Hydrokinetics, Inc., Plaintiff-appellant, v. Alaska Mechanical, Inc., Defendant-appellee, 700 F.2d 1026 (5th Cir. 1983)Annotate this Case
Hudson, Keltner, Smith, Cunningham & Payne, Donald E. Herrmann, Fort Worth, Tex., for plaintiff-appellant.
Godfrey, Decker, McMackin, Shipman, McClane & Bourland, John B. McClane, Fort Worth, Tex., for defendant-appellee.
Appeal from the United States District Court for the Northern District of Texas.
Before WISDOM, REAVLEY and TATE, Circuit Judges.
WISDOM, Circuit Judge:
The question we are asked to decide in this case is whether the exercise of jurisdiction over the person of the defendant under Texas law comports with the basic due process requirements of the United States Constitution. We conclude that it does not, and affirm.I.
The appellant in this contract dispute, Hydrokinetics, Inc. is a manufacturing concern organized and existing under the laws of the state of Texas. The appellee, Alaska Mechanical, Inc., is an Alaska corporation engaged in the business of construction contracting. It specializes in the mechanical area, and works exclusively on projects within the state of Alaska. Alaska Mechanical is not licensed to do business in Texas, and has no offices, agents, or employees there.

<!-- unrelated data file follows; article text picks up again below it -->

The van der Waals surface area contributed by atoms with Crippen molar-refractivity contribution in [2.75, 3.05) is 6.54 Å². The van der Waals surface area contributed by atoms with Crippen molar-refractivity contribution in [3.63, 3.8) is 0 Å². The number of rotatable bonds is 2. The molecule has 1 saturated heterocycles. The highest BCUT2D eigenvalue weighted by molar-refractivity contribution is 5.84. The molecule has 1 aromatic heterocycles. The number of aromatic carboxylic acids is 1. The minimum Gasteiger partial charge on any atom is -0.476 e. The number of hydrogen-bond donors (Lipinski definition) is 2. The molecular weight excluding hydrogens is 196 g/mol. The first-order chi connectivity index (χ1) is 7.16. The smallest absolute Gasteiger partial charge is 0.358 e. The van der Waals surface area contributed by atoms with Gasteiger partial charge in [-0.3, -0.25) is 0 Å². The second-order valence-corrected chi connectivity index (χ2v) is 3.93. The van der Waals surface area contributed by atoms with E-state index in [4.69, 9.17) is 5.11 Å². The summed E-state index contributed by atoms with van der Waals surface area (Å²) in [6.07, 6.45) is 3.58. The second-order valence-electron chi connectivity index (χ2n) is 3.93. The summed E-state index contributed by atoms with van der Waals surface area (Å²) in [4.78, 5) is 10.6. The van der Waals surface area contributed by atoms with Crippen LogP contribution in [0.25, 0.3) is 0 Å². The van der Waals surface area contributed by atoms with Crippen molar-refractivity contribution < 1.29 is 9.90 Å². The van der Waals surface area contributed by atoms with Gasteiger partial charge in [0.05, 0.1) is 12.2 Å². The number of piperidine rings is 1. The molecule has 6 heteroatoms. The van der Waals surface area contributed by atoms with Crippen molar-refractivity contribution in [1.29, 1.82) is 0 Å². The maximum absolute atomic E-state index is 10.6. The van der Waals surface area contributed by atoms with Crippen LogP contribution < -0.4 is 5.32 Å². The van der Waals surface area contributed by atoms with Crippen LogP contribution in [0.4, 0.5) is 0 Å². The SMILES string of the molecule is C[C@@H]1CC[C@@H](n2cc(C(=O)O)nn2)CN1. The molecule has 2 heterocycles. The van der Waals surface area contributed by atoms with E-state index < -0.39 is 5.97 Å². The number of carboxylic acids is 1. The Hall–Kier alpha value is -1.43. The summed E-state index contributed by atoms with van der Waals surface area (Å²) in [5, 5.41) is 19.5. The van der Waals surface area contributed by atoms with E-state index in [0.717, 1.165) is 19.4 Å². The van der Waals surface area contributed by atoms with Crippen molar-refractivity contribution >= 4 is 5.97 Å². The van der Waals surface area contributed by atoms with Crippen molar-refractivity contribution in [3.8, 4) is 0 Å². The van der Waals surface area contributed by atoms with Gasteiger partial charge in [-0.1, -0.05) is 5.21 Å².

Alaska Mechanical bid on, and was later awarded, a mechanical subcontract for the United States Navy at Adak, Alaska, which called for it to furnish and install certain waste heat recovery silencer units. Alaska Winter, a manufacturer's representative in Alaska soliciting orders for Hydrokinetics's products, communicated to Alaska Mechanical that Hydrokinetics was interested in supplying these units. Alaska Winter initially brokered all communications between the parties, but the actual contract negotiations were conducted directly between Alaska Mechanical, in Alaska, and Hydrokinetics, in Texas, by telex, telephone and letter. While negotiations were underway, two officers of Alaska Mechanical visited Hydrokinetics's plant to inspect the equipment and facilities.1 The parties later entered into a final agreement which provided that Hydrokinetics would manufacture and deliver to Alaska Mechanical five waste heat recover silencer units. This agreement took the form of an Alaska Mechanical purchase order, with attached provisions, executed by both parties. The contract stipulated that it was to be governed and construed according to the laws of the state of Alaska.
The waste heat recovery silencer units manufactured by Hydrokinetics were shipped to Seattle, Washington, and later transported to the United States Navy facility at Adak, Alaska. Alaska Mechanical notified Hydrokinetics that in its opinion the goods were unsuitable, and that it was rejecting them. Hydrokinetics sued Alaska Mechanical in federal district court in Texas for breach of contract. Subject matter jurisdiction was based on diversity of citizenship. Hydrokinetics contended that the goods were suitable and had been accepted by Alaska Mechanical.
The district court found that while Hydrokinetics did make a prima facie showing on the facts of jurisdiction,2